The Grief of Discovery

Gwyn and I were at the piano labeling chords in her lesson book; she’d just learned tonic and dominant, one and five and their corresponding Roman numerals. Because piano practice can be grueling, we do it before school when Gwyn’s most alert, but this also means an awful time crunch, so when Gwyn leapt from the bench to stand in front of the fireplace, I had little patience. She pointed at the clock on the mantel, a fancy one with Roman numerals. “Now I can read it!” she proclaimed, and told me it was 8:40. She had cracked the code.

Which was all so exciting she couldn’t practice, she wanted me to write one through a hundred and I started while Emily did her hair, but then I remembered why we use the Arabic system—Roman numerals are cumbersome, laborious, and there’s no way I could write a hundred before 8:50, when we needed to leave. “But you promised!” she wailed and a meltdown ensued, a full-fledged, stiff-bodied temper tantrum. I kissed a timely school arrival goodbye. (more…)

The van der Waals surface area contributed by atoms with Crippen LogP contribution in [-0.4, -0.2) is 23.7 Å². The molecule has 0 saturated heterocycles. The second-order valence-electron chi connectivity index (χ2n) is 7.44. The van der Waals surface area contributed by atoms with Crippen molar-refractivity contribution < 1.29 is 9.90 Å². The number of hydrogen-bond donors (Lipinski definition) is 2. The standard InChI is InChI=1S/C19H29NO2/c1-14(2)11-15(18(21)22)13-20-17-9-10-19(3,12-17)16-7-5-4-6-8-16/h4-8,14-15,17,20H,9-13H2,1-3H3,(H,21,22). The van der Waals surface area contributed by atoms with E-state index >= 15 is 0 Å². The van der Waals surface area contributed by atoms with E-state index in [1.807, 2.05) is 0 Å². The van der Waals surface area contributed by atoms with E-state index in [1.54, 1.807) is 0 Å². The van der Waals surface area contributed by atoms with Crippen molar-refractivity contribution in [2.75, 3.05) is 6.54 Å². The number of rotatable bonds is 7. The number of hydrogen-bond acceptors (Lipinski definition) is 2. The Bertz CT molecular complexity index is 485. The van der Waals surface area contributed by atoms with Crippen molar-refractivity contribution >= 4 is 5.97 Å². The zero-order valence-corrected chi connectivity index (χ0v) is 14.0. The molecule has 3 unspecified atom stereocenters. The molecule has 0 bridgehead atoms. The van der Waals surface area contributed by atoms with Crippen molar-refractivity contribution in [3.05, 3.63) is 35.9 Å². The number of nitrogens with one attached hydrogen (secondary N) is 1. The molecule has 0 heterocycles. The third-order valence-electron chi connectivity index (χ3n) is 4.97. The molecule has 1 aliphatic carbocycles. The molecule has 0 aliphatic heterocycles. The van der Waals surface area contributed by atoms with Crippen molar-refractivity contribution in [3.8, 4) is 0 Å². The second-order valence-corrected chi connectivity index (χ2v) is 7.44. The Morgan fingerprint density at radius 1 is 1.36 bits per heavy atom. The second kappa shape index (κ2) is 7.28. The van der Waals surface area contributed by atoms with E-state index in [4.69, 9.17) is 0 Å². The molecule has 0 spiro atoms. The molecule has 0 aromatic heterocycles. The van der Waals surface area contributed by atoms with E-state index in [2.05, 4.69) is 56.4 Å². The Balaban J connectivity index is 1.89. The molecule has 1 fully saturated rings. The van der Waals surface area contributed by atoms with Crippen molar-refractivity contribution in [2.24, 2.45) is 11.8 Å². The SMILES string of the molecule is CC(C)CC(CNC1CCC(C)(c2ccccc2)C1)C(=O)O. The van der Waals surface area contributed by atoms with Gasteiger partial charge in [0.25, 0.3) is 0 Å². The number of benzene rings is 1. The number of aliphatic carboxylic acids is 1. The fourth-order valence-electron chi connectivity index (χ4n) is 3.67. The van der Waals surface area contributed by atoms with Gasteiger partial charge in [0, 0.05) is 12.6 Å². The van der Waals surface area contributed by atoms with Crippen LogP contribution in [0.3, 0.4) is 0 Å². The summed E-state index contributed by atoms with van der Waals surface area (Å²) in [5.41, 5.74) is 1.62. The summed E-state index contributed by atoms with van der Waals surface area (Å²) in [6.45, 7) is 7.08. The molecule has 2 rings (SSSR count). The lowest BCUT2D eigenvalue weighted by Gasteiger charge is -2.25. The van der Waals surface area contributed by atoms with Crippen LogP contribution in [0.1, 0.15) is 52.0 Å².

Walking On Air

When my partner Emily teaches a traditional circle dance to a group of newbies, they go through a predictable progression. First, they’re so uncomfortable they trip over their feet. They talk nervously, drawing attention away from their awkwardness. Sometimes they give up. But Emily’s a patient teacher and her dances are simple, ancient, and usually repetitive, so those who stick with it eventually fall into a pattern and begin enjoying themselves.

Then, if the dancer repeats these steps over weeks and months, he or she forgets the steps entirely and enters the dance. I’m not much of a dancer but even I have experienced my self-consciousness release into consciousness and then fall away entirely.

I’m interested in how this happens for writers, too. Seamus Heaney describes it as “walking on air”: “We must teach ourselves to walk on air against our better judgment.” (more…)